One requirement for a valid retirement rollover is that the retirement plan distribution is an eligible distribution. Distributions that are made because of a hardship, are a required minimum distribution, or are nontaxable already cannot be rolled over.
Another requirement for a valid retirement rollover is that the money must be transferred into the new account within 60 days of receiving the money. If the money is not transferred within the 60 day window, then the money that was not transferred within the timeframe will be completely taxable. Even if you transfer the money into another retirement account on day 61 or any time thereafter, all of the money will be taxable to you.
An additional 10% penalty is applied on money that distributed to a person under the age of 59.5 and that is not rolled over within the 60 day window. If you or someone you know is having tax issues we can be reached at Hoorfarlaw.com or 816-524-4949.
July 9th, 2015
There are two general rules when it comes to the taxation of pensions. The first rule is that any money you receive from a pension or retirement plan that you did not contribute to or you used tax free money to contribute to will be entirely taxable to you. An example of this type of plan would be where the retirement plan or pension is entirely funded by an employer and the employee does not contribute or deposit any of their own money or wages into the plan.
The second rule is that any money you receive from a pension or retirement plan that you contributed to by using already taxed money will only be partially taxable to you. An example of this type of plan is when an employee is paid from their employer and then the employee takes those wages and invests them into a retirement plan. The amount of money invested into the plan by the employee is not taxable because it was already taxed. However, any gains that occur because of that money are going to be fully taxable because the gains were not taxed before.
There is also a 10% penalty on any money that is taken out of a pension or retirement plan before the person reaches age 59.5. This means that any money received from a pension or retirement plan before age 59.5 will be taxed at that person’s normal income tax rate plus an additional 10% for withdrawing the funds early.
However, there are a few exceptions to this rule, such as permanent disabilities, death of a plan participant, or equal periodic payments. If you or someone you know is having tax issues, you can reach us at Hoorfarlaw.com or 816-524-4949.
July 8th, 2015
While the basics for capital gains apply to capital losses as well, there are a few special rules that apply to capital losses. First, you cannot deduct any losses that you incur as a result of selling your personal-use property. This means that any losses from the sale of your car or your house cannot be deducted.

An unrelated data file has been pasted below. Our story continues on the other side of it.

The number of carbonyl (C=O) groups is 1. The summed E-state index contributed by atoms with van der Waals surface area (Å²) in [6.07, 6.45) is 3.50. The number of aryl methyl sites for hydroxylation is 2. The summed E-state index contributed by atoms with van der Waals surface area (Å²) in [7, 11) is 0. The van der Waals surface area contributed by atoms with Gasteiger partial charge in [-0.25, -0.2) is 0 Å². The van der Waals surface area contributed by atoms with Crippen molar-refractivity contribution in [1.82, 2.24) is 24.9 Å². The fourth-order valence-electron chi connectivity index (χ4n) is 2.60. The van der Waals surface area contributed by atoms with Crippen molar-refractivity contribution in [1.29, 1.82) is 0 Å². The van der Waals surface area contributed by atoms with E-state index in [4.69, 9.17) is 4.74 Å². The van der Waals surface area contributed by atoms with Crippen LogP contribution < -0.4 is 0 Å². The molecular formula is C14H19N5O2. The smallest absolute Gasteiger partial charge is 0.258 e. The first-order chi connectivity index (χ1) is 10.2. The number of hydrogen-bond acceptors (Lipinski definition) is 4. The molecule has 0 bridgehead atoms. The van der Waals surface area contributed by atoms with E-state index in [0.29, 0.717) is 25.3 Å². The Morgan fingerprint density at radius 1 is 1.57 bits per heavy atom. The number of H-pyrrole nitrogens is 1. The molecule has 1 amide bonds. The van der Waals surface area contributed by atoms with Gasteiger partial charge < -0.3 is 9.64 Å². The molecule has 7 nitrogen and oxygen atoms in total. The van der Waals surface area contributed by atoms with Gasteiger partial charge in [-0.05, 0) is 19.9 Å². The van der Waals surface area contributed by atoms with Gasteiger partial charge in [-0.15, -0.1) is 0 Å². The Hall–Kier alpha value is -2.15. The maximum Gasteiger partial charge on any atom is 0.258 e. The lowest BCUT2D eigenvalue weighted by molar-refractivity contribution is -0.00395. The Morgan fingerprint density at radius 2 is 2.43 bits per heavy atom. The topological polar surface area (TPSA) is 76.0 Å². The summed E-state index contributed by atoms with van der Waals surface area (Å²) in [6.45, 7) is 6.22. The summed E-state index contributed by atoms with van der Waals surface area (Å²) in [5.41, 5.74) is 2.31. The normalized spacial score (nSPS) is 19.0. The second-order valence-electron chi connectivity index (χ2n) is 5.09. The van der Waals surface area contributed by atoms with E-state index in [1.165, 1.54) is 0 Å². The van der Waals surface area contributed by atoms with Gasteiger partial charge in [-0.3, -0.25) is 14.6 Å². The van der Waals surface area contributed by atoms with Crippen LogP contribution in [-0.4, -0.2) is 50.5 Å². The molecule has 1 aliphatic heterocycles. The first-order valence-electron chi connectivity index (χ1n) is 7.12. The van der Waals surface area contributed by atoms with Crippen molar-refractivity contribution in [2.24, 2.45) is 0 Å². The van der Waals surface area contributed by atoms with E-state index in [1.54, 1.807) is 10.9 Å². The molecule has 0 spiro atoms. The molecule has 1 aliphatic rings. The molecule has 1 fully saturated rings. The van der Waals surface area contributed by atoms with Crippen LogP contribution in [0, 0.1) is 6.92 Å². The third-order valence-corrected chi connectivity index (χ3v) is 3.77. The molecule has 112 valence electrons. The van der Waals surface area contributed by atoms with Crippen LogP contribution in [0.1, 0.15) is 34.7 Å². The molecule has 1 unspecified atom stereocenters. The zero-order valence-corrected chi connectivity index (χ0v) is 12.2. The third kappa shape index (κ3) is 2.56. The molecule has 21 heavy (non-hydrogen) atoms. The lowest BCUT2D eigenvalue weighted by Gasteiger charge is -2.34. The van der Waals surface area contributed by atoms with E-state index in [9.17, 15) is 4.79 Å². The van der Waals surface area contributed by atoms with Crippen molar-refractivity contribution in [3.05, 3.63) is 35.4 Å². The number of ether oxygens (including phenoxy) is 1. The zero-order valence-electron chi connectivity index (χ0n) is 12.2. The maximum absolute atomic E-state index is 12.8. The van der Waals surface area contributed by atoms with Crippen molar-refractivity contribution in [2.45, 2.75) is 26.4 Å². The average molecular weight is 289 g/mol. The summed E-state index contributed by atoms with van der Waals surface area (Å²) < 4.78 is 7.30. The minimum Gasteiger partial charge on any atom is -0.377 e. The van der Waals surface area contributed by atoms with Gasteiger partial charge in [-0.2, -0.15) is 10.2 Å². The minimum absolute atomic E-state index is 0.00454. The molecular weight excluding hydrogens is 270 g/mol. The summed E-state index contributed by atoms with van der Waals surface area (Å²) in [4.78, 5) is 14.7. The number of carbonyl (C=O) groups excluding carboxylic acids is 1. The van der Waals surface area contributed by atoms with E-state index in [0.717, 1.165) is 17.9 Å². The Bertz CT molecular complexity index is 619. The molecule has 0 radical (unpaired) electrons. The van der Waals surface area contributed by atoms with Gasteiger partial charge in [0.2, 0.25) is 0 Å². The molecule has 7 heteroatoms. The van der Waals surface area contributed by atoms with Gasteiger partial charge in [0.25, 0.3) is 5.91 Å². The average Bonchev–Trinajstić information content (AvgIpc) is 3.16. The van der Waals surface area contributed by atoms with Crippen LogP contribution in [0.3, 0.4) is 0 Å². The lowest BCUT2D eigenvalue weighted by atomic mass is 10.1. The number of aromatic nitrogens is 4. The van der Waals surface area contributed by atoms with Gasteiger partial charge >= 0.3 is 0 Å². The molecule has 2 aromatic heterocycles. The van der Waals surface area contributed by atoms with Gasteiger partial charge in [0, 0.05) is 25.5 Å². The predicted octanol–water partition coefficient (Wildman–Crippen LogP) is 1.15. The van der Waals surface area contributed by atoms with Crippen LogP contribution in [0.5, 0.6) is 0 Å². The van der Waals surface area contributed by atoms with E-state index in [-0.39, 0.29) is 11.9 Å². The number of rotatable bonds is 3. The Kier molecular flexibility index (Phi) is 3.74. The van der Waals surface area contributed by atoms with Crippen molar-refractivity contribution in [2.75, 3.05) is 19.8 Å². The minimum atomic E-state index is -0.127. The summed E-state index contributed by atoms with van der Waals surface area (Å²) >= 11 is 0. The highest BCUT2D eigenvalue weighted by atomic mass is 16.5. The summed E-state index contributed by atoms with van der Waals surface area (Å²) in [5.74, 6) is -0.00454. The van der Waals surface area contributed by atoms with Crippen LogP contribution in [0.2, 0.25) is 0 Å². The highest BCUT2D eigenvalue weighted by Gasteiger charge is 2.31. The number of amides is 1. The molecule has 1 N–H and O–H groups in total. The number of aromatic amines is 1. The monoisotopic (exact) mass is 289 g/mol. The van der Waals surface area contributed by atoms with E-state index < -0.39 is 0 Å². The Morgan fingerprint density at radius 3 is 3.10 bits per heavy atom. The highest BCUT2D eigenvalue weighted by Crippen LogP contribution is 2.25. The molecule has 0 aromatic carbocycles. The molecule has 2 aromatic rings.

In addition, the IRS places a $3,000 maximum loss deduction that you can take every year. This means that if you are doing your income taxes for the year and your capital losses are over $3,000 or your losses exceed your capital gains over $3,000, then you are limited to deducting just the $3,000 for that year’s tax return. Any remaining losses that could not be deducted can be carried forward to future tax years, but again at a $3,000 maximum deduction per year. Another thing to remember about the $3,000 deduction limit is that it is cut in half if your filing status is married filing separately.
When you have sold a capital asset and you are doing your own income taxes, you need to report the sale of your capital asset on Form 8949 of your federal tax return. Then, whatever gain or loss results from that form moves over to Schedule D of your federal tax return. If you or someone you know is having tax issues, you can contact us at Hoorfarlaw.com or 816-524-4949.
July 7th, 2015
Almost everything we own and use is a capital asset. Some examples are a home, household furnishings, stocks, or bonds.
Any time a capital asset is sold, the difference between the selling price and what you paid for it originally results in either a capital gain or capital loss. When the asset is sold, besides the cost and the selling price, you must look at how long you have owned that asset. If you have owned the asset for a year or less, then it is considered a short term asset. If you have owned the asset for more than a year, then it is considered a long term asset.
Depending on your tax bracket, your capital gain could be taxed at a 0%, 10%, or 15% tax rate. However, if your income exceeds $400,000 or if your tax bracket is the maximum 39.6%, then your capital gain will be taxed at a 20% tax rate. If you or someone you know is having tax issues you can get ahold of us at Hoorfarlaw.com or gives us a call at 816-524-4949.